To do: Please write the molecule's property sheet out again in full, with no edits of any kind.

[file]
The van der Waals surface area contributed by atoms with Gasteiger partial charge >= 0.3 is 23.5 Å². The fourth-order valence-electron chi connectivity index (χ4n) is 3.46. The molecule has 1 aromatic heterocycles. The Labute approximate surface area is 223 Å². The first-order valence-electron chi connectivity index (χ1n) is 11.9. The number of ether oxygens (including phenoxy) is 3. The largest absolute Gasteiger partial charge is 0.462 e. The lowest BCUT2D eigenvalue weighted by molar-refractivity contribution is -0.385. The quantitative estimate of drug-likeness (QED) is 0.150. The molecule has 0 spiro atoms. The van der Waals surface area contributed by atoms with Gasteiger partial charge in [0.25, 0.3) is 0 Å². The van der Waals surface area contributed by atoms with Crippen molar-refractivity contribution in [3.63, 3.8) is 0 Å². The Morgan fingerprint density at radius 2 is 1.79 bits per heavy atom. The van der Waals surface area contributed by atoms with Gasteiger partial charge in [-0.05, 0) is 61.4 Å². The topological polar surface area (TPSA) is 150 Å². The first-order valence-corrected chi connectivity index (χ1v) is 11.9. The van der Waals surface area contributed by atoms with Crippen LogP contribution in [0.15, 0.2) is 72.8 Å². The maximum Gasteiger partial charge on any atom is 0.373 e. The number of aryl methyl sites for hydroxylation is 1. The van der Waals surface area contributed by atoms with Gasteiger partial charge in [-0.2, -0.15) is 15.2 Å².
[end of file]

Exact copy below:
The van der Waals surface area contributed by atoms with Gasteiger partial charge >= 0.3 is 23.5 Å². The fourth-order valence-electron chi connectivity index (χ4n) is 3.46. The molecule has 1 aromatic heterocycles. The Labute approximate surface area is 223 Å². The first-order valence-electron chi connectivity index (χ1n) is 11.9. The number of ether oxygens (including phenoxy) is 3. The largest absolute Gasteiger partial charge is 0.462 e. The lowest BCUT2D eigenvalue weighted by molar-refractivity contribution is -0.385. The quantitative estimate of drug-likeness (QED) is 0.150. The molecule has 0 spiro atoms. The van der Waals surface area contributed by atoms with Gasteiger partial charge in [0.25, 0.3) is 0 Å². The van der Waals surface area contributed by atoms with Crippen molar-refractivity contribution in [3.63, 3.8) is 0 Å². The Morgan fingerprint density at radius 2 is 1.79 bits per heavy atom. The van der Waals surface area contributed by atoms with Gasteiger partial charge in [-0.05, 0) is 61.4 Å². The topological polar surface area (TPSA) is 150 Å². The first-order valence-corrected chi connectivity index (χ1v) is 11.9. The van der Waals surface area contributed by atoms with Crippen LogP contribution in [0.15, 0.2) is 72.8 Å². The maximum Gasteiger partial charge on any atom is 0.373 e. The number of aryl methyl sites for hydroxylation is 1. The van der Waals surface area contributed by atoms with Gasteiger partial charge in [-0.2, -0.15) is 15.2 Å².